So potent, this compassion. Even the tiniest shred of it, the tiny shred Sherlock possesses. It is on fire, a simmering metal splinter not to be ignored.
Sherlock tucks his head into the crook of John's neck, his lips pressing against warm rough skin. He listens to the keening of his best friend's weeping. Such an unfamiliar and unpleasant sound. Every inch of Sherlock aches. "John," he murmurs. "It's me, John, I'm here, believe me, I'm real."
"You bloody great bastard, I do believe you. Jesus Christ, how could you do that. How could you do it. How did you." John turns and seizes Sherlock about the waist and Sherlock thinks his ribs might crack and crush to powder from the pressure. But John's tears drip hot over his collarbone and Sherlock can feel his lips against the top of his chest through the starched cotton of his shirt.
"John, I need to tell you something, please," he chokes out.
When John lets go, Sherlock thinks he might collapse.
The words come slowly and painfully. "I need you to help me stop Moriarty."
"It'll be violent."
Sherlock's lips thin. John doesn't understand. Not yet. "You'll need to … to hurt me, John."
A long silence. "What? Hurt …" John shifts in place. "I don't understand. Why –"
"Let's sit." Sherlock retreats, moves to his chair. Curls his hands over the armrests. "Please. Sit."
John sits opposite him, every movement guarded. He's wary again. Not good. When I tell him … Sherlock already knows the pale horror he'll see.
He considers lying.
He considers fleeing.
Instead he says, "I am Jim Moriarty, John."
Clear amusement in the response, tinged with relief: "Oh, God, this business again. What are you trying to get at, Sherlock –"
"Please, listen!" Sherlock makes his voice crack, but it doesn't take too much effort, to be honest. It might have cracked even without his help.
John falls silent. "I … okay."
"I've been thinking for the last … for a long time that I've been getting five, no, five and a half hours of sleep a night. But whenever I think I am going to sleep, something else … something wakes up in me, John. It's some sort of manifestation of what I've repressed, some thing that will do anything to have power. It's not me. It's Jim Moriarty. But he is me, John. He is … he's locked up inside my head, he's …"
He can't go on. The look on John's face is an astringent and Sherlock's vocal cords have shriveled to nothing.
"You're mad," John says. "Sherlock, I've lived with you for almost two years now, don't you think I would've noticed if –"
"No, John, I don't, because he has an intimate knowledge of all my inner workings, a knowledge that's extensive enough that he has pretended to be me so convincingly that even I didn't know he existed until he filmed himself speaking to a video-camera and had his henchman show it to me on the roof of Bart's."
"Are you joking?"
"Do I joke?" Sherlock says sharply.
"Well, yeah, someti –"
"I wouldn't. Not about this." Sherlock exhales, shakes his head, rubs his temple with an index finger. "No, John, this is far from a joke."
"But … all right, let's say there's another … another half of you. Why would he …" John waves a hand at Sherlock. "This other person. Why would he tell you at all?"
"He says he's bored; he wants to die," Sherlock murmurs. "But he wants me to do it. He wants me to kill myself out of guilt and shame."
"All right, do you hear yourself? This is insane, Sherlock!" John's on his feet, now, every trace of confusion or amusement gone from his features. "Stop it. You're saying there's been someone else in this apartment, someone who's had it in for the both of us, the entire time I've been living here? That's bloody scary, Sherlock, so just cut it out. And you don't have Dissociative Identity Disorder, I'd know if you did, believe me. I've seen it. It's not like some switch you throw on and off, it's something no one can control."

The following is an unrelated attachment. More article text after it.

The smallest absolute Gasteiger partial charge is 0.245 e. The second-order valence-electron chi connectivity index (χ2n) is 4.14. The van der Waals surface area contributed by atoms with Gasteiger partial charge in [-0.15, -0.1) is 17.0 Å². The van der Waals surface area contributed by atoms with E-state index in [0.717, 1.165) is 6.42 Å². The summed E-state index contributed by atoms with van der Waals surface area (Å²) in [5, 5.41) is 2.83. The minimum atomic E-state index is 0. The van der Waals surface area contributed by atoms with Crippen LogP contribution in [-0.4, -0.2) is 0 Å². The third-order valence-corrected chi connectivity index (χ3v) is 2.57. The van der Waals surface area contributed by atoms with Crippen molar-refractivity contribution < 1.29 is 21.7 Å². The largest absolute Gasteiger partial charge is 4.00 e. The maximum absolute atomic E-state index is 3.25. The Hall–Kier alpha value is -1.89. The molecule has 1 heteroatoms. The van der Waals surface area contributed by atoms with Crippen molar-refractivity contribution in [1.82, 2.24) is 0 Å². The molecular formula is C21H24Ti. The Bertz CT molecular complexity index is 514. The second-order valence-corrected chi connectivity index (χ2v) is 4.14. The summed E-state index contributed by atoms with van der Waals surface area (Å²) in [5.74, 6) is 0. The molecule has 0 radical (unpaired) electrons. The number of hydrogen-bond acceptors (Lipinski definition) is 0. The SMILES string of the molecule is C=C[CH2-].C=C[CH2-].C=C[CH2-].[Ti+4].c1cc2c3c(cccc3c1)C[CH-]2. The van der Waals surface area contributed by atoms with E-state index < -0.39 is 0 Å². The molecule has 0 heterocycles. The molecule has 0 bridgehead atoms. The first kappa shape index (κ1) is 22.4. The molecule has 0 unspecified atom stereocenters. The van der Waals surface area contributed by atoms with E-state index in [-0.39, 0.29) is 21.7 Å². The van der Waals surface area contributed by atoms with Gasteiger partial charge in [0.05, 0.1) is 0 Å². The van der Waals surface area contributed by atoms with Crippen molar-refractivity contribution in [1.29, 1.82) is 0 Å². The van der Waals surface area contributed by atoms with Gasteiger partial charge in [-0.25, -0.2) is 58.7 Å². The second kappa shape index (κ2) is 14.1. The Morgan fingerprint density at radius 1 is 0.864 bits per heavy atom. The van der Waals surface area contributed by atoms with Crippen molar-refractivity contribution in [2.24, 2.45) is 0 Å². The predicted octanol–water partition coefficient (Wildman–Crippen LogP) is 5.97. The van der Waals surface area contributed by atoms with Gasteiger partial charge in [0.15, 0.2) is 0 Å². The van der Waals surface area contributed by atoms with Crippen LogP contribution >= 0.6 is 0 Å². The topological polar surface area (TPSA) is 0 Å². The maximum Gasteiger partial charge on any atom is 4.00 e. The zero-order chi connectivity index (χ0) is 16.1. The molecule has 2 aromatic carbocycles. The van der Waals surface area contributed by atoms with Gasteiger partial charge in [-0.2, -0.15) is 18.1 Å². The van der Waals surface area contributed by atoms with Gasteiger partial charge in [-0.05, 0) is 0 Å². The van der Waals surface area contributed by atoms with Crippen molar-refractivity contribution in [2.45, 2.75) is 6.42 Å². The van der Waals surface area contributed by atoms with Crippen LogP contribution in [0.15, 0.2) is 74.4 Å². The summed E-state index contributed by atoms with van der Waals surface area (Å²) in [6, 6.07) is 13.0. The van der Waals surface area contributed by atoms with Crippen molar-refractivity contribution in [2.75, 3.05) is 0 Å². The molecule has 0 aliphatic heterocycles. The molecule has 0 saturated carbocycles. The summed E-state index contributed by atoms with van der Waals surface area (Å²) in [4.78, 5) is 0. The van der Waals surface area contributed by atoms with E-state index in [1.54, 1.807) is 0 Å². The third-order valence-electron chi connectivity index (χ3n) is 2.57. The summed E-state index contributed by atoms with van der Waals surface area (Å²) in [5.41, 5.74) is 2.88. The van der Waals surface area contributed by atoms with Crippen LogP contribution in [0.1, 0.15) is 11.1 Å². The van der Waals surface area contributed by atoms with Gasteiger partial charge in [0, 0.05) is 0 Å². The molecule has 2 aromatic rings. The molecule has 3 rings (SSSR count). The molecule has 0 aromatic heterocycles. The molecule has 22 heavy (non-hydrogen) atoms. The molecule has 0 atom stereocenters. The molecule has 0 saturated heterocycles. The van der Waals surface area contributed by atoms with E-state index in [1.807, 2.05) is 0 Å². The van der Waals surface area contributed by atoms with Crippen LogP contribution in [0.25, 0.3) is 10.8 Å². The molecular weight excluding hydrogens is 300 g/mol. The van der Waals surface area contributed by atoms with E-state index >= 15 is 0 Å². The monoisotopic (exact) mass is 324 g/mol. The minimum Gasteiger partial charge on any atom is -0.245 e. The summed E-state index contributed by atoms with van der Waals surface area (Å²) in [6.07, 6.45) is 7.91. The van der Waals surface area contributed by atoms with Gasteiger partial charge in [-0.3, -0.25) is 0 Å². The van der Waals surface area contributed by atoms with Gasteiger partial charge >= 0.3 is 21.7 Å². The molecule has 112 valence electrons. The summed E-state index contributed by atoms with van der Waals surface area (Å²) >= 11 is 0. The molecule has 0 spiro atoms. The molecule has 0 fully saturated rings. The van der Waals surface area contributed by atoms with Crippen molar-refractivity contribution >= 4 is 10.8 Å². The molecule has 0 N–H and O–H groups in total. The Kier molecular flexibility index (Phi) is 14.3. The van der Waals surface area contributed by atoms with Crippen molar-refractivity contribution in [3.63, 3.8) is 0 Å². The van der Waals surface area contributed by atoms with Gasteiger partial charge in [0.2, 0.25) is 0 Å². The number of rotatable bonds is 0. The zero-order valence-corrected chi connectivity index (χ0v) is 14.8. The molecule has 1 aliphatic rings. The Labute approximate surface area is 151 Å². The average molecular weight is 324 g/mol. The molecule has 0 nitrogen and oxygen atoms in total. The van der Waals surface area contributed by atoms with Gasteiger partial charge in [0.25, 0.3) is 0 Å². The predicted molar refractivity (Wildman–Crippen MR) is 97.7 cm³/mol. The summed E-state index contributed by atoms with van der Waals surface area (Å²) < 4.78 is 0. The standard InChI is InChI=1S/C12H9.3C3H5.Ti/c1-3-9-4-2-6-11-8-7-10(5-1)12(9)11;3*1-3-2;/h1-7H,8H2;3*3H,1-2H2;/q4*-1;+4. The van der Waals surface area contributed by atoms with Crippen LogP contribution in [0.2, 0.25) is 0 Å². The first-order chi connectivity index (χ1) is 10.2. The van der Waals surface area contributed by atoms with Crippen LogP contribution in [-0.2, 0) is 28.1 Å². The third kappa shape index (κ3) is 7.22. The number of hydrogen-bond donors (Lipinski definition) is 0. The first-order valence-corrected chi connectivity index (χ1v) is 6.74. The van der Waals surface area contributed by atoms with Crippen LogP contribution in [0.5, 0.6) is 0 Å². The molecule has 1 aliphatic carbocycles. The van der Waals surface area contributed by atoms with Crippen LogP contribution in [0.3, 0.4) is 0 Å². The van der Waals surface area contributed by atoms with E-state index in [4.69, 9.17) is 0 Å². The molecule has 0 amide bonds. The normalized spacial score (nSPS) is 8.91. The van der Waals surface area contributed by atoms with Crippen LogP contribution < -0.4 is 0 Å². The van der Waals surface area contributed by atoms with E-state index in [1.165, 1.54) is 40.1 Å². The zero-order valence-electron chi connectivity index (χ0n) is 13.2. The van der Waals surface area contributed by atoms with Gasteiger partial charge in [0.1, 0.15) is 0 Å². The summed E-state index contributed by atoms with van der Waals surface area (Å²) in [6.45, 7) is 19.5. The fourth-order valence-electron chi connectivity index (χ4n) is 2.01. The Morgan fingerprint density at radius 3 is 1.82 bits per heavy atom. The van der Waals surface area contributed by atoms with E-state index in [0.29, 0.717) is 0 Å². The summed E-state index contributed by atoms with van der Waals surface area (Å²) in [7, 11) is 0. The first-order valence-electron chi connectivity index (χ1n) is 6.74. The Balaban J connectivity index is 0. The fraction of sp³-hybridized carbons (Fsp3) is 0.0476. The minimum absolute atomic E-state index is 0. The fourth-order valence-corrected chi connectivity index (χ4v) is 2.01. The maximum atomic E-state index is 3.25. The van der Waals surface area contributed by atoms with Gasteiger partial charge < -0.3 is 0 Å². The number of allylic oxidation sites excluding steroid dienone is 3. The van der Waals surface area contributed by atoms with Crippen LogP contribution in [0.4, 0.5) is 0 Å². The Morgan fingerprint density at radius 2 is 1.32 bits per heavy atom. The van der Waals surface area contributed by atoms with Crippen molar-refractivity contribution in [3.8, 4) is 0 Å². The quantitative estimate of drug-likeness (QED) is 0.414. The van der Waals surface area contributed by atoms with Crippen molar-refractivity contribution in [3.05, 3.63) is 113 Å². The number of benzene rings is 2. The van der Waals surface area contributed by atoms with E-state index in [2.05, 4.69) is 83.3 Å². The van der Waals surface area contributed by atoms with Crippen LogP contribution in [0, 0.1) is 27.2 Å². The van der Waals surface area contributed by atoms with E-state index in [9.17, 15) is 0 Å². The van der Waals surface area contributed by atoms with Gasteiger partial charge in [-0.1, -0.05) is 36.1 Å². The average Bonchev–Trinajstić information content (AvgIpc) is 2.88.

"I know I don't have Dissociative …" Sherlock closes his eyes. How to make John understand? "Jekyll and Hyde, John. As soon as I am gone from consciousness, Moriarty rises, and … I can't explain it, which is irritating enough, but he's covered his tracks so expertly that … well, I need to extricate information from him somehow." He meets John's eyes again. "You need to get it out of him. Which means you'll have to hurt him."
"Hurt you. I don't … what are you playing at?"
"Prove it. Prove it to me."
"I can't prove anything using information I don't know. Don't you understand? I don't know a single thing he's been doing. Until I saw the tape I didn't even know that you and I, that we had –" His voice chokes, his mouth snapping shut of its own volition. He waves a hand and tries again. "That we'd …"
John pales. "Christ, don't say that. Don't say that to me."
"You just have to trust me, John. You have to trust me. Please."
John sits down hard. He won't look at Sherlock. "You're serious, then. This isn't some sort of experiment or bloody psychological … something."
"No, John. I am perfectly serious."
They both stare at the ground for a while. Sherlock glances at John every so often. He looks sick. Almost exactly as pictured.
"We can test him out, first, if you'd like," Sherlock says. "I stayed at Molly's last night. We had four code numbers planned ahead of schedule, and when he couldn't recite th–"
"Sherlock, wait. Please just hang on. Are you telling me that this … the other you, he's the one I … ?"
Sherlock gives silent confirmation in a flicker of his eyes.
John feels bile rise in his throat. "Oh God help me." He gets to his feet. "You don't know anything about it. You don't remember it. Jesus Christ, and I thought you –"
Sherlock knows how that sentence would have ended. Thought you cared about me.